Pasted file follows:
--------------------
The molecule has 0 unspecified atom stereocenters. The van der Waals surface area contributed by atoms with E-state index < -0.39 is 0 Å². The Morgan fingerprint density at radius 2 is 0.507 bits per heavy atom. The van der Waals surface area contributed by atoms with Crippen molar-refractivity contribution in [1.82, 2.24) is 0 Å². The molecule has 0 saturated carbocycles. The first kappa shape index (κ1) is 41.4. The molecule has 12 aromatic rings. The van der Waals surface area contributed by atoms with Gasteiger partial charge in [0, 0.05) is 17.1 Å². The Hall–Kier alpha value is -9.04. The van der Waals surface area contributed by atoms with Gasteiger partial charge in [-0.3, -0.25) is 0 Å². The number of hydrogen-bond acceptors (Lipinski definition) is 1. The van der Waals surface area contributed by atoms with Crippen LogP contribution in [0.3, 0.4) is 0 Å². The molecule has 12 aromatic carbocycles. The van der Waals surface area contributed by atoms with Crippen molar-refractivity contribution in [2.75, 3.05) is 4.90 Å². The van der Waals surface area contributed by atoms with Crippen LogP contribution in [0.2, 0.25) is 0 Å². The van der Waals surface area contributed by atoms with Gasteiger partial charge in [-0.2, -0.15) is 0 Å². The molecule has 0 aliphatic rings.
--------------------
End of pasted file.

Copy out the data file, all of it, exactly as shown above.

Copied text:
The molecule has 0 unspecified atom stereocenters. The van der Waals surface area contributed by atoms with E-state index < -0.39 is 0 Å². The Morgan fingerprint density at radius 2 is 0.507 bits per heavy atom. The van der Waals surface area contributed by atoms with Crippen molar-refractivity contribution in [1.82, 2.24) is 0 Å². The molecule has 0 saturated carbocycles. The first kappa shape index (κ1) is 41.4. The molecule has 12 aromatic rings. The van der Waals surface area contributed by atoms with Gasteiger partial charge in [0, 0.05) is 17.1 Å². The Hall–Kier alpha value is -9.04. The van der Waals surface area contributed by atoms with Gasteiger partial charge in [-0.3, -0.25) is 0 Å². The number of hydrogen-bond acceptors (Lipinski definition) is 1. The van der Waals surface area contributed by atoms with Crippen LogP contribution in [0.3, 0.4) is 0 Å². The molecule has 12 aromatic carbocycles. The van der Waals surface area contributed by atoms with Crippen molar-refractivity contribution in [2.75, 3.05) is 4.90 Å². The van der Waals surface area contributed by atoms with Crippen LogP contribution in [0.2, 0.25) is 0 Å². The van der Waals surface area contributed by atoms with Gasteiger partial charge in [-0.2, -0.15) is 0 Å². The molecule has 0 aliphatic rings.